This procedure was repeated using a keratinocyte cell strain designated HEp 047 at passage 5. Cells were plated at 6×106 into each of two spinner flasks containing 0.25 grams of gelibeads (about 1000 cm2 of surface area) in 150 ml of medium. The cell yields from the two flasks after 6 days were 6.2×107 and 5.8×107. Thus, an average ten fold increase in cell number was achieved.
Another experiment demonstrated the efficacy of bead-to-bead transfer of cells for ease of passage without the use of a protease. A cell strain designated HEp 038 at passage 4 were plated onto spherical collagen coated gelibeads. Irregularly shaped collagen coated gelatin beads were then added to the culture after 4 days. The beads were examined microscopically after 2 additional days. Cells were seen attached to both the spherical gelibeads and the irregularly shaped gelatin beads.
Strontium at 1 mM and magnesium at 3 mM were compared in mSBM +/- Bovine Hypothalamic Extract for improvements in cell growth and size distribution in human epidermal keratinocytes at passage 4. The table below sets forth the results from triplicate cultures.
______________________________________ -BHE +BHE Cell # Cell # -BHE +BHECation (pdt) (pdt) %9-14 um %9-14 um______________________________________NONE 9.03 × 105 ± 9.22 × 105 ± 22.3 ± 1.8 27.2 ± 1.0 0.18(27.5h) 0.79(27.3h)Mg 8.2 × 105 ± 9.10 × 105 0.32(27.4h) 19.5 ± 1.0 24.0 ± 0.9 0.14(28.2h)Sr 13.9 × 105 ± 15.5 × 105 ± 24.5 ± 0.4 26.2 ± 0.7 0.79(24.6h) 0.38(23.9h)______________________________________
A strontium dose response was also determined for a different stain of keratinocytes. 1 mM Sr was found to increase cell yield from 1.7×106 to 2.1×106. The 9-14 um distribution was increased from 20% to 26%. In a separate experiment, yet another strain showed an improvement in cell yield from 1.45×106 to 2.66×106 with 1 mM Sr and a doubling time reduction from 33.9 to 28.1 hours.
Primary explant cultures were established using the following modified mSBM formulation:
______________________________________Hydrocortisone 1.1 uMInsulin 5 ug/mlTransferrin 5 ug/mlTriiodothyronine 20 pMEthanolamine 1 × 10-4 MO-phosphorylethanolamine 1 × 10-4 MAdenine 0.18 mMSelenium 5.26 × 10-8 MEpidermal Growth Factor 10 ng/mlCa++-free DMEM 75%Hams-F-12 25%Strontium 1 mM______________________________________
The modification consisted of omitting progesterone (which could act to lower cAMP levels) and cAMP elevating agents, and adding strontium which has been shown to have growth promoting effects in mSBM (See Example 8).
Neonatal foreskin was dissected free of fat and subcutaneous tissue and minced into 1-2 mm2 pieces. Explant cultures were established in the above medium with the addition of bovine hypothalamic extract at (50 ug/ml) (BHE), except where noted.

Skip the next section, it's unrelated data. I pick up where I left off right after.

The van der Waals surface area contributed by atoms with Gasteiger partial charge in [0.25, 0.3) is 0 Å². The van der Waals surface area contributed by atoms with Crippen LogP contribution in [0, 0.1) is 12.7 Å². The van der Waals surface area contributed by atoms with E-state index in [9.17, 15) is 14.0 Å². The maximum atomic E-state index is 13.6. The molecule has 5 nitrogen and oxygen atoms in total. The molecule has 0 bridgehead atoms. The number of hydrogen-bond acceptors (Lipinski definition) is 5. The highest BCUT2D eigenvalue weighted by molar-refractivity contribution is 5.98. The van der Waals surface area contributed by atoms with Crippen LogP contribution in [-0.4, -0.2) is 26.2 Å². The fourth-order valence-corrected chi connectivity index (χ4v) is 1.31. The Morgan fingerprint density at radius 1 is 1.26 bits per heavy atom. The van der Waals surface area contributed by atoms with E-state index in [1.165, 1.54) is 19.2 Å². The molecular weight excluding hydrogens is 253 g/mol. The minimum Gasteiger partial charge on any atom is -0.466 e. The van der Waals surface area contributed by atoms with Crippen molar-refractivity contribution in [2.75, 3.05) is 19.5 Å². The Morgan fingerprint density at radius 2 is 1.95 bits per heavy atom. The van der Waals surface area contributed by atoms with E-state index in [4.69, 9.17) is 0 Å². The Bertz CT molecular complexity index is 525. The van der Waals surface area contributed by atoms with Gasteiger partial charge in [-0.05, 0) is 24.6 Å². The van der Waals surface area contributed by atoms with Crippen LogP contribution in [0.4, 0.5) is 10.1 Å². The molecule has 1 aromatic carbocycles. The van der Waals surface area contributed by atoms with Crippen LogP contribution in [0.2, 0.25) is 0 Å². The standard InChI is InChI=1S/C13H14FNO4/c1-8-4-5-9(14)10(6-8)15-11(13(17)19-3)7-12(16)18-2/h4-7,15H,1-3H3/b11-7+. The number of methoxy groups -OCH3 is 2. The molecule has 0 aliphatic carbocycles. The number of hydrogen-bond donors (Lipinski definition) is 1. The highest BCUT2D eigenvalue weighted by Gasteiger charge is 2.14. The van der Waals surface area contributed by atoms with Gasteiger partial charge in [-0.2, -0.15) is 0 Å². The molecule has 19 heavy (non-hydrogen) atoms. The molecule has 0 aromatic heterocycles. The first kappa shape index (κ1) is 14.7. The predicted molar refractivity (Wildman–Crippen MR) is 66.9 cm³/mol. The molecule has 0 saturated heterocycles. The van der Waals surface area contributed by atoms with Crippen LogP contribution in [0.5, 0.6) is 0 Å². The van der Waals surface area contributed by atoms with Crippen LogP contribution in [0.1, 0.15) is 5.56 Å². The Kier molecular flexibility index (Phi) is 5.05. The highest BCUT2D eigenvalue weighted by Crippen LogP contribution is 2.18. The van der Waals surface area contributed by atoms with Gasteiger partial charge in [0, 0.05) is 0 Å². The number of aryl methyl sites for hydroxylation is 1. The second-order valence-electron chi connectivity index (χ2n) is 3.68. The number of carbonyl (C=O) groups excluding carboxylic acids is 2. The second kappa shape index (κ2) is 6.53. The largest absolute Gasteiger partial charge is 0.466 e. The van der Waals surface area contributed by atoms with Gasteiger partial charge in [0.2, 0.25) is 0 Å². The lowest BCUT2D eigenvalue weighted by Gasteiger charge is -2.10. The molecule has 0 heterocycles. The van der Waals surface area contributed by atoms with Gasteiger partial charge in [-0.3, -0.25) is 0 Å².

Yields from explant outgrowths are shown in Table 9A.
The cells were then passed into 100 mm diam. culture dishes at 3×105 cells/dish keeping the media conditions constant. Yields from secondary culture (harvested after approximately 1 week) are shown in Table 9B.
TABLE 9A______________________________________Establishment of Primary Culturesin mSBM using Explant* Outgrowth.Cell Strain Days in Culture Primary Yield (× 106)______________________________________B049 13d. 19.0B050 13d. 41.0B051 13d. 38.0B052 14d. 4.7B053 14d. 7.0B054 13d. 8.2B055 14d. 30.0B056 14d. 9.7B058 14d. 26.0B059 14d. 16.0B070 11d. 11.0B071 11d. 12.0B075# 13d. 23.0B082# 12d. 65.0______________________________________ *Cells were derived from explants of neonatal foreskin. Note that in most cases, the entire foreskin was not utilized for explant culture, a portio of it being reserved for derivation of dermal fibroblast strains. #Strains established without bovine hypothalmic extract (BHE)
TABLE 9B______________________________________Growth of Secondary Cultures in mSBM # of Cells Plated* YieldCell Strain Days in Culture (× 106) (× 106)______________________________________B049 7d. 3.0 75.0B050 7d. 9.0 250.0B051 7d. 9.0 140.0B052 10d. 3.0 100.0B055 10d. 12.0 220.0B082# 6d. 12.0 310.0______________________________________ *Note that only a portion of cells were plated from primary. For example, if all primary keratinocytes from strain B050 were plated as secondaries, the total yield would be 1.14 × 109 after 21 total days in culture. #Strain established and cultivated without the use of bovine hypothalamic extract (BHE).
Human epidermal cells from three different sources were established from outgrowth of skin explants on collagen coated tissue culture dishes in a modification of mSBM base medium lacking progesterone and containing 1 mM SrCl2. Explants were established both with and without cholera toxin, a potent cAMP elevating agent, chelexed newborn calf serum and bovine hypothalamic extract in order to study the effects of these three agents on establishment of primary cultures and subsequent passages.
Cells developed as explant outgrowths in all conditions examined. Cell yield was monitored over seven serial passages in all the conditions. FIGS. 1 and 2 represents the yield/passage calculated as the cell number obtained if all cells of a given condition were passaged. In FIGS. 1 and 2, "S" represents chelexed serum (0.3%); "CT" represent cholera toxin (9 ng/ml); and "BHE" represents bovine hypothalamic extract (50 μg/ml).
It was observed that neither serum, cholera toxin nor bovine hypothalamic extract were required for establishment of primaries and for the serial passage of normal human keratinocytes. Control cultures lacking these three agents gave a yield of 1×1010 after only 34 days of cultivation and six serial passages. The control condition also showed improved growth over cultures established and grown in the presence of serum alone and serum with cholera toxin.